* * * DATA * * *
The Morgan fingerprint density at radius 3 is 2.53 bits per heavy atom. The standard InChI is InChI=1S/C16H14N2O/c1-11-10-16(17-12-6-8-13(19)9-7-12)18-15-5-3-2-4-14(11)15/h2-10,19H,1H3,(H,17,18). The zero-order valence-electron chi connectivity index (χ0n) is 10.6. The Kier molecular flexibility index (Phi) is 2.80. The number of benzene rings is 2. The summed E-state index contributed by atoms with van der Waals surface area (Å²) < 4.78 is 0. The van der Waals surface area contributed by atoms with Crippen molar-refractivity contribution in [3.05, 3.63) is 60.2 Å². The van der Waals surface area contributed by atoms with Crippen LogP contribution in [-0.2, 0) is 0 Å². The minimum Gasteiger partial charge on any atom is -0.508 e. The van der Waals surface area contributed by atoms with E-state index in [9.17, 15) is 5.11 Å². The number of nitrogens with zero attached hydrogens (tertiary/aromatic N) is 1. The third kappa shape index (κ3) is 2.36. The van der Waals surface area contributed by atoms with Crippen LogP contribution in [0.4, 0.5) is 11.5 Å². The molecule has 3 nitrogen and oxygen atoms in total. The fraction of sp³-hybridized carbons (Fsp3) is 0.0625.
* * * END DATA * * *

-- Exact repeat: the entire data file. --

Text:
The Morgan fingerprint density at radius 3 is 2.53 bits per heavy atom. The standard InChI is InChI=1S/C16H14N2O/c1-11-10-16(17-12-6-8-13(19)9-7-12)18-15-5-3-2-4-14(11)15/h2-10,19H,1H3,(H,17,18). The zero-order valence-electron chi connectivity index (χ0n) is 10.6. The Kier molecular flexibility index (Phi) is 2.80. The number of benzene rings is 2. The summed E-state index contributed by atoms with van der Waals surface area (Å²) < 4.78 is 0. The van der Waals surface area contributed by atoms with Crippen molar-refractivity contribution in [3.05, 3.63) is 60.2 Å². The van der Waals surface area contributed by atoms with Crippen LogP contribution in [-0.2, 0) is 0 Å². The minimum Gasteiger partial charge on any atom is -0.508 e. The van der Waals surface area contributed by atoms with E-state index in [9.17, 15) is 5.11 Å². The number of nitrogens with zero attached hydrogens (tertiary/aromatic N) is 1. The third kappa shape index (κ3) is 2.36. The van der Waals surface area contributed by atoms with Crippen LogP contribution in [0.4, 0.5) is 11.5 Å². The molecule has 3 nitrogen and oxygen atoms in total. The fraction of sp³-hybridized carbons (Fsp3) is 0.0625.